‘Jesus, Gus,’ Brenda said when I reached the counter. ‘Rough night?’
I just nodded. I didn’t feel up to conversation.
‘What can I get you? You could do with an aspirin, if you ask me.’ She tittered and tapped her pencil on the pad in front of her.
‘Coffee. Black. That’s all. I’m going to use the bathroom, OK?’
Brenda frowned. ‘Sure, Gus. I’ll bring it to your usual booth.’
In the bathroom I took a leak, then drank long and hard from the cold tap. I splashed my face and inspected it in the mirror above the sink. Dark lines around my eyes. Little scratches on my forehead from sleeping on the rough ground. Angry purple veins prominent across the bridge of my nose. A middle aged man, drunk in a cheap bathroom. For an act of rebellion, it didn’t seem like much. Felt like a drag, to be truthful. A weight around my neck that wasn’t heavy enough to pull me down, but was always present. And had been for a long time.
Brenda shoved the coffee in front of me as I sat down. ‘Sure I can’t get you anything else?’
I nodded. I was incapable of food at this juncture.
‘All right, then.’ She hovered by the table. ‘Charlene was in here yesterday morning. How’s she doin’?
‘She’s fine,’ I said. I could tell Brenda was keen to say something more, but a sharp glare put paid to that. She forced a smile and left me to it. The coffee was hot and strong, burning my insides as I drank it down. I finished the cup and left a couple of bills under the saucer. I didn’t leave a tip. It was even hotter outside. It was shaping up to be a beautiful day. I staggered the last few blocks to work and punched in two minutes before my shift was due to start. Almost like clockwork.
The truck was where I’d left it when I clocked off. As it should be. The shift had passed without incident. I got some strange looks and was avoided by just about everyone. Which made it a normal day. I didn’t see Corey. He’d probably called in sick. Whatever. I didn’t want to be around him, anyway. I got in the truck and crawled home as slow as I could, the hangover fully kicked in now, and it was punishing. Sweat poured down my forehead as I finally pulled in at home and parked up. I sat in the truck and smoked a cigarette. There wouldn’t be any row. That would mean she cared. More likely silence, or worse still, pretending it had never happened. I smoked the butt all the way down to the nub, then went inside.
She wasn’t in the lounge or kitchen. Dirty dishes were piled up in the sink. I found a beer in the fridge and twisted off the cap. Took a swallow and grimaced. Then slowly climbed the stairs.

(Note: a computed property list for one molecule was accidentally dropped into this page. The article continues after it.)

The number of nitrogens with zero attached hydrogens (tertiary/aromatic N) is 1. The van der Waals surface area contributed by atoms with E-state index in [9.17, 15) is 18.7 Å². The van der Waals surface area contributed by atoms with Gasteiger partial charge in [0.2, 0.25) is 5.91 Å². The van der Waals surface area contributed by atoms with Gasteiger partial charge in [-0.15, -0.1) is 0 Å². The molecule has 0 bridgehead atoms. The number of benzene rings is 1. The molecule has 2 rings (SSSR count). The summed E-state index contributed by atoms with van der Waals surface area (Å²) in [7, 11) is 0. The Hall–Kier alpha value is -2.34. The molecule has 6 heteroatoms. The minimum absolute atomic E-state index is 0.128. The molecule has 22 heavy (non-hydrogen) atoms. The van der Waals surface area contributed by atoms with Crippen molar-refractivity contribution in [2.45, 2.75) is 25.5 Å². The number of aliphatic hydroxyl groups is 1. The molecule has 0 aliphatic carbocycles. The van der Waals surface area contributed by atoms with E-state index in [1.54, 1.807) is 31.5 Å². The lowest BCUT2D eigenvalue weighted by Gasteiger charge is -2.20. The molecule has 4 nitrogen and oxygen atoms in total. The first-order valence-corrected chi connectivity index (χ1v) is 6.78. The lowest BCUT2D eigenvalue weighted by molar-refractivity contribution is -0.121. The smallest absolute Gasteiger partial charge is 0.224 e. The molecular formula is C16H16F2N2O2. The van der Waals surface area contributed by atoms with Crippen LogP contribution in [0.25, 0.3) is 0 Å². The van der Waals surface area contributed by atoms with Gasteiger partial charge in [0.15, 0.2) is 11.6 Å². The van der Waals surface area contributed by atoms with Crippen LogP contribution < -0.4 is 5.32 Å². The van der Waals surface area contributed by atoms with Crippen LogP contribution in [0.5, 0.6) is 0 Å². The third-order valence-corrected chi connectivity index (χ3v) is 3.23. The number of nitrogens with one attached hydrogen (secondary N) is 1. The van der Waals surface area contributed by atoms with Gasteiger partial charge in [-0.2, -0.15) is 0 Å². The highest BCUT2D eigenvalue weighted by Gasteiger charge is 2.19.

Charlene was in bed, facing away from me as I sat down and placed a hand on her shoulder. She didn’t turn around or do anything. I whispered her name. Still nothing. I looked over and saw that her eyes were closed. I didn’t think she was asleep. I said her name louder, and again there was no reaction. So I gave up. As I stood up a tear escaped from beneath her eyelids. Or maybe it was a trick of the light. I killed the lights and went back downstairs.
I took the beer out to the porch. The view was spectacular of the desert plain and the grand swirl of the mountains. We had fallen in love with it on our first viewing of the house, just after we were married. I couldn’t remember the last time we’d enjoyed it together.
I thought back over the night’s events, thinking of that girl bathed in blue, dancing with the world’s weight on her young shoulders, already wondering where it had all gone wrong, how her life had been snatched away before it had even started. And it brought back another memory, one I’d long forgotten. Charlene and I, in the early months as a married couple, in the honeymoon period. Driving back from a weekend in Austin. Somewhere just before the Texas border, she spotted a bar doing karaoke. She urged me to pull over.
‘Sounds like fun, huh?’ she said. Late afternoon sun flashed through her sunglasses, her teeth bright white as she smiled. ‘Whaddya think?’
‘Sure,’ I replied. ‘If you want to.’ I never said no to her, back then. It was a time when I would have done anything.
She clapped her palms together, then leant across and kissed me. ‘Let’s do it, then.’
The air-conditioning in the bar was a godsend. We ordered beers as Charlene flipped through the songbook. ‘Here’s a good one,’ she said.
‘I don’t think you’ll have much time to wait,’ I said. It was still early, and the bar was deserted.
‘Well, wish me luck.’
‘Knock em’ dead,’ I said, and moved to a nearby table, clambering onto a stool. For an empty bar, the stage was big and imposing. Charlene grabbed a microphone, and as the lyrics began to scroll across the screen, started to sing.
It doesn’t matter what the song was. It’s a personal thing I’d like to keep to myself. But she was amazing. For its duration I stared at her, transfixed. She kept her eyes on me too, smiling, making me feel like the luckiest man this side of the Gulf of Mexico. How she revelled in the spotlight. When the song ended, rapturous applause broke out. I turned and saw to my astonishment that the bar had filled up whilst she sang, and they were on their feet. I put my fingers to my mouth and whistled. Charlene did a theatrical curtsey and laughed, and all eyes were on her as she jumped off the stage and strode to my side. I put an arm around her and she kissed me, her eyes shining bright. She pulled back and held her hands either side of my face.
‘You and me,’ she said. ‘Always you and me.’
And we smiled and laughed and held each other tight as the applause thundered in our ears.